Published by LawTechie - February 15, 2013 - LawTechie

…And it’s a silly one. Back in December I noted, and again in January, all of the odd changes that Instagram was making to it terms of use and privacy policy (specifically its requirement of waiving users’ right of publicity). Well, here is the first class action lawsuit according to Reuters:

The proposed class action lawsuit was filed in San Francisco in December by an Instagram user who leveled breach of contract and other claims against the service.

The civil lawsuit in U.S. District Court, Northern District of California, is Lucy Funes, individually and on behalf of all others similarly situated vs. Instagram Inc., 12-cv-6482.

I say it’s a silly lawsuit because I happen to agree (as a technical matter) with Instagram’s legal defenses. These are:

Funes sued the company on December 21, nearly a month before the changes in the terms of service went into effect on January 19, the court papers said.

She continued to use her account after that day, according to Instagram’s filing.

My emphasis. Because at the end of the day, Instagram is a private company. And as awesomely unbelievable as it is for a company like Instagram to force its users to give up their right of publicity in exchange for using the service, Instagram can legally do this because no one is forcing users to continue to use the service.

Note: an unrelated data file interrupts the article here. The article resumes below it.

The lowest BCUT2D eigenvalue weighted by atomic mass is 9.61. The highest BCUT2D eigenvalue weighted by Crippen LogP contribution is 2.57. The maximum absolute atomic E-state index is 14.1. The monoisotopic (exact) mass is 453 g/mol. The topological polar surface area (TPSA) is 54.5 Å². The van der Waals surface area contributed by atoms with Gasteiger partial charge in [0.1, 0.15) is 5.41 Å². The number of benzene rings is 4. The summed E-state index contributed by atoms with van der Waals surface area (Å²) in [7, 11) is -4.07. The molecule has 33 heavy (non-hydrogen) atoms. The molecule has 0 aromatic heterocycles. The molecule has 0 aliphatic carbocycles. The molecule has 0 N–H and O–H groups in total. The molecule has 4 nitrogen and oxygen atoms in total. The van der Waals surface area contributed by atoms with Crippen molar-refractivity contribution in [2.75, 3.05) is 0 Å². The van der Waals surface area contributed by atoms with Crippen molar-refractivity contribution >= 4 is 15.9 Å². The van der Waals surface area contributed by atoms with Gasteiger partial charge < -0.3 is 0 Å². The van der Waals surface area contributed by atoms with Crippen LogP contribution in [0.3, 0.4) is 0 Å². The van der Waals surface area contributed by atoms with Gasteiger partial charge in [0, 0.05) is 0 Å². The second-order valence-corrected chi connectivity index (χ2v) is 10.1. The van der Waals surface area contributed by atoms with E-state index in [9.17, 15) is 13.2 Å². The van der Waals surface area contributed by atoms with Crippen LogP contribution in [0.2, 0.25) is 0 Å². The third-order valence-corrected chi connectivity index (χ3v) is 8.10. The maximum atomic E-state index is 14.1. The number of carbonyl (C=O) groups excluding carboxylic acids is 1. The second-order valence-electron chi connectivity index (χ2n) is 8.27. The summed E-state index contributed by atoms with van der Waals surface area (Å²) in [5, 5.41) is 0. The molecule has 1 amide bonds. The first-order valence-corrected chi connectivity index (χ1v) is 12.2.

So just to be clear, all of my rants against Instagram’s recent term changes in the past few months arise out of my deep-seated belief that Instagram is making a boneheaded business move — but I don’t think it’s actually illegal. (Except for those provisions that sought to have minors waive their right of publicity in the original draft of the terms, that part was illegal IMO… and I find its arbitration clause questionable as well.)

LawTechie is a blog focusing on trends in tech and digital media. Areas covered include intellectual property, cyberlaw, venture capital, transactions and litigation as they relate to the emerging sectors. The blog is edited by the firm's partner Tim Bukher with contributions from the firm's experts in their respective areas of law.


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